SHREVEPORT, La. (KTAL/KMSS) – Louisiana lawmakers held a public meeting Thursday on the campus of LSU-Shreveport Thursday to give the public the opportunity to weigh in on the redistricting process.
Every ten years, the state Legislature must use the most recent data from the U.S. Census Bureau for redistricting. The process involves adding or removing districts and redrawing district boundaries where necessary to match population metrics so that each district has an “ideal,” or equitable, number of voters. Under federal law, districts must have nearly equal populations and must not discriminate on the basis of race or ethnicity.
“We were very worried whether or not we would maintain our current congressional districts. But we were lucky because we kept our six. So we’re going to maintain our six congressmen,” District 42 State Representative and House & Governmentmmental Affairs Committee Chairman John Stefanski said.
According to Stefanski and Rep. Tammy Phelps, Louisiana was last in filling out census forms, and COVID and natural disasters played a major part in that delay. Now, they’re seeking input on how best to draw district lines based on the new data.
“We want to hear from the public, we want to hear from the citizens of Northwest Louisiana and Shreveport. We want as much public participation to come out as possible and tell us what they want their districts to look like. That’s really the purpose of this,’ Stanfanski said.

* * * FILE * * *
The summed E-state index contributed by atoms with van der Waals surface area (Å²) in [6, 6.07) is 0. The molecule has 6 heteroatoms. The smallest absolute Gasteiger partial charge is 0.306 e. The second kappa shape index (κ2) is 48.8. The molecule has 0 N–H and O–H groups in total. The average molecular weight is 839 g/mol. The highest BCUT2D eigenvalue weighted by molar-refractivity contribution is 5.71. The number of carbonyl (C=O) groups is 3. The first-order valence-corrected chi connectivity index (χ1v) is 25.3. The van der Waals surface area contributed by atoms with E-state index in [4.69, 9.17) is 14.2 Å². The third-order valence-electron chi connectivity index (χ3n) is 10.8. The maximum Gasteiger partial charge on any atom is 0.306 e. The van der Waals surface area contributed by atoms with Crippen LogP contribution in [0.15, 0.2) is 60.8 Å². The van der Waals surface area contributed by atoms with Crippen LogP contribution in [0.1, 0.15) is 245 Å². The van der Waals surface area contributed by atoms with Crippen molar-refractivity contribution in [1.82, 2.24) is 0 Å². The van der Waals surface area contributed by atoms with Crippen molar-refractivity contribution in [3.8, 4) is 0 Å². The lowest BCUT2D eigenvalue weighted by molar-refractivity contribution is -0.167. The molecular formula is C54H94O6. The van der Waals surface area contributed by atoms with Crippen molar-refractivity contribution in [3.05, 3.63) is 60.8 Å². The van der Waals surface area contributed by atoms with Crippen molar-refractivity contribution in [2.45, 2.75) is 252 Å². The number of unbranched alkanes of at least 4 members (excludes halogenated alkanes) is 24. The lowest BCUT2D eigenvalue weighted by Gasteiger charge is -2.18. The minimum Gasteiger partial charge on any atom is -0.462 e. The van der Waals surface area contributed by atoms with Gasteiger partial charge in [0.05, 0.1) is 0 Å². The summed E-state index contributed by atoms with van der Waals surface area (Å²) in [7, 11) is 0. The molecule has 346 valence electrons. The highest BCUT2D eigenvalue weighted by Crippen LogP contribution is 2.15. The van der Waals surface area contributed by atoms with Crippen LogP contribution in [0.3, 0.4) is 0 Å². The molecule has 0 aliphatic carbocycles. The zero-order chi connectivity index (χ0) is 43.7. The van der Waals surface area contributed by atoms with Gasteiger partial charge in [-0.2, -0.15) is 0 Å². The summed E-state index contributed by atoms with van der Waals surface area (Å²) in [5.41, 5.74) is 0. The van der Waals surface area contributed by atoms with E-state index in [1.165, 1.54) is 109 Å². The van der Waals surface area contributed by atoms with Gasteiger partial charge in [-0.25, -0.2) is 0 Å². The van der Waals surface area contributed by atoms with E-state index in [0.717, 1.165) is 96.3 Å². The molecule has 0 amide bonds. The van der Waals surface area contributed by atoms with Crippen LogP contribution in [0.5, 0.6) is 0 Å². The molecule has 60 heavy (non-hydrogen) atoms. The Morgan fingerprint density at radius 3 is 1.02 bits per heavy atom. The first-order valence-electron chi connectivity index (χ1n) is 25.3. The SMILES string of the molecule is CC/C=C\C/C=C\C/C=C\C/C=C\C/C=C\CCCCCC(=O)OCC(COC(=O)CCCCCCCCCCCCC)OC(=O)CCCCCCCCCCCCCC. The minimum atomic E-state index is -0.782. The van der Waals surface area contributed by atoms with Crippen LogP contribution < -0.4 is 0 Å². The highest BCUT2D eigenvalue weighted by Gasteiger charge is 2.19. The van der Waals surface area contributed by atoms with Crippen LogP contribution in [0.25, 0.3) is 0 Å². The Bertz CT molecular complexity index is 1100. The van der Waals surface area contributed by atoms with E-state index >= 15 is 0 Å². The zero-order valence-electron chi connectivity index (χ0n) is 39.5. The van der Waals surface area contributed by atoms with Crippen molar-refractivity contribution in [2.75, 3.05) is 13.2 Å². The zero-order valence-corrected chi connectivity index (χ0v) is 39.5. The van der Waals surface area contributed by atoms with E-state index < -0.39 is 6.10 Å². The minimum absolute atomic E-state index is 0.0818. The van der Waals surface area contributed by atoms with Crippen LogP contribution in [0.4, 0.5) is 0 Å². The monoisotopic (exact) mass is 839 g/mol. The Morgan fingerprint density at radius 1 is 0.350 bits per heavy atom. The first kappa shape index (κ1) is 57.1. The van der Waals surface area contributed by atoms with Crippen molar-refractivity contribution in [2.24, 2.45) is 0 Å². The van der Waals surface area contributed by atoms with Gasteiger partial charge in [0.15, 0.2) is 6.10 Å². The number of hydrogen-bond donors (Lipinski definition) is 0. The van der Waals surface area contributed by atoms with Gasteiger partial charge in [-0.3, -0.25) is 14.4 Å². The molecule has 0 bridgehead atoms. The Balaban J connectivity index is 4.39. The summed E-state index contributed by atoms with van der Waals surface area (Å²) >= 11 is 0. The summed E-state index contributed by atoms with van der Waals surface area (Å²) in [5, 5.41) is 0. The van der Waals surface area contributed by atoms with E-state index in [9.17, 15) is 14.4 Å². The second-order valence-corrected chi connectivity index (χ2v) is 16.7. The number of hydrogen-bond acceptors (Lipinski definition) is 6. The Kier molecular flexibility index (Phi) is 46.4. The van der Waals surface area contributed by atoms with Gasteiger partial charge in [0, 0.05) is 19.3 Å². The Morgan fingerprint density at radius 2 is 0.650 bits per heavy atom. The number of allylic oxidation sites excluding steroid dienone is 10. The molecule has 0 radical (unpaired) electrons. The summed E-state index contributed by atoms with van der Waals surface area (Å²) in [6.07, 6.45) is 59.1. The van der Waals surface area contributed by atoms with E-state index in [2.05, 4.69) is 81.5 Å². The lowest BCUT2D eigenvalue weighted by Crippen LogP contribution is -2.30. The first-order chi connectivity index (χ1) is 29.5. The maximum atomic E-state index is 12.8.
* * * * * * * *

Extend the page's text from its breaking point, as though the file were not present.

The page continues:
Dozens crowded the room and addressed state leaders with their concerns, seeking reassurance that the new maps will result in fair representation.
“We are never receiving fair representation, as far as to state level, and my concern tonight is that when they draw the lines, to think about the fact that we have four and we narrow it down to two,” Belinda Rose said.
“The current map that exists does, in fact, represent well the diversity in the range of our community,” Dr. Timothy Magner with the Greater Shreveport Chamber of Commerce said.
“We need to maintain that representation and the numbers at the congressional level, and at the House, Senate as well,” Lisa Johnson with the Bossier Chamber of Commerce said.
The state of Louisiana has 105 district seats and each district must have a population of at least 44,359 in each district for an ideal map to be drawn.
The committee only focuses on the legislative, judiciary, Public Service Commission, and Board of Secondary and Elementary Education lines but it’s a process that impacts everyone.
“Your school boards, your parish councils, your police jury is going through that, your city council is going through it. Everyone is going through this process of we have to adjust our district so that they meet that ideal population,” Stefanski said.
Thursday’s meeting was one of ten the committee will hold around the state through early January in what is known as a “Redistricting Roadshow” to gather input from the public and inform the map-drawing process. The next meeting will be held in Lafayette next Tuesday at the University of Louisana.
The Legislature will convene a special legislative session in February 2022 to iron out its redistricting plan, which must be completed by the end of the year. Gov. John Bel Edwards has the authority to veto any proposed congressional and legislative district map, and the U.S. Department of Justice is expected to scrutinize all redistricting plans to ensure compliance with the Voting Rights Act.
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